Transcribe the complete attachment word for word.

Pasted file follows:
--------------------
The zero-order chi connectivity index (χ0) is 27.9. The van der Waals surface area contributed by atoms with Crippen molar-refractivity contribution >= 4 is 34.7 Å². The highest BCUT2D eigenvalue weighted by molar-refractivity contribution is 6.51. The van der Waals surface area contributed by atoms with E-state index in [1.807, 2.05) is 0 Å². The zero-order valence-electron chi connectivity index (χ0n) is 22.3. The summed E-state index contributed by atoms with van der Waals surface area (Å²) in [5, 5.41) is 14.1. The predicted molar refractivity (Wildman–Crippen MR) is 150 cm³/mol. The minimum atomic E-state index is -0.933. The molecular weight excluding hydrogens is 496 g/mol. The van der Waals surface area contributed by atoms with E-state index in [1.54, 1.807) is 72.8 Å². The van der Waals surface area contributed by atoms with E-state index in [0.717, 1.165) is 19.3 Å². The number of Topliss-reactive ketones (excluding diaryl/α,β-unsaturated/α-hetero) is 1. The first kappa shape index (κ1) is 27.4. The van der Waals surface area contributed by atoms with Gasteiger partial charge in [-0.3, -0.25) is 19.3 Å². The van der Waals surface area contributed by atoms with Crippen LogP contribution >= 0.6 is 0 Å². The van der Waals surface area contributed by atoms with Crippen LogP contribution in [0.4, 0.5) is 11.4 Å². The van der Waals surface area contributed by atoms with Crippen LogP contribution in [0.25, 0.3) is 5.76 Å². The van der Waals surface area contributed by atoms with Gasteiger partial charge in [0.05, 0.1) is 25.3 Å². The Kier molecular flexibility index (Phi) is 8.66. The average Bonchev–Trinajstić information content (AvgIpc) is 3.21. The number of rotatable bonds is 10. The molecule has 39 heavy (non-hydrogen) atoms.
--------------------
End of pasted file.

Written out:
The zero-order chi connectivity index (χ0) is 27.9. The van der Waals surface area contributed by atoms with Crippen molar-refractivity contribution >= 4 is 34.7 Å². The highest BCUT2D eigenvalue weighted by molar-refractivity contribution is 6.51. The van der Waals surface area contributed by atoms with E-state index in [1.807, 2.05) is 0 Å². The zero-order valence-electron chi connectivity index (χ0n) is 22.3. The summed E-state index contributed by atoms with van der Waals surface area (Å²) in [5, 5.41) is 14.1. The predicted molar refractivity (Wildman–Crippen MR) is 150 cm³/mol. The minimum atomic E-state index is -0.933. The molecular weight excluding hydrogens is 496 g/mol. The van der Waals surface area contributed by atoms with E-state index in [1.54, 1.807) is 72.8 Å². The van der Waals surface area contributed by atoms with E-state index in [0.717, 1.165) is 19.3 Å². The number of Topliss-reactive ketones (excluding diaryl/α,β-unsaturated/α-hetero) is 1. The first kappa shape index (κ1) is 27.4. The van der Waals surface area contributed by atoms with Gasteiger partial charge in [-0.3, -0.25) is 19.3 Å². The van der Waals surface area contributed by atoms with Crippen LogP contribution >= 0.6 is 0 Å². The van der Waals surface area contributed by atoms with Crippen LogP contribution in [0.4, 0.5) is 11.4 Å². The van der Waals surface area contributed by atoms with Crippen LogP contribution in [0.25, 0.3) is 5.76 Å². The van der Waals surface area contributed by atoms with Gasteiger partial charge in [0.05, 0.1) is 25.3 Å². The Kier molecular flexibility index (Phi) is 8.66. The average Bonchev–Trinajstić information content (AvgIpc) is 3.21. The number of rotatable bonds is 10. The molecule has 39 heavy (non-hydrogen) atoms.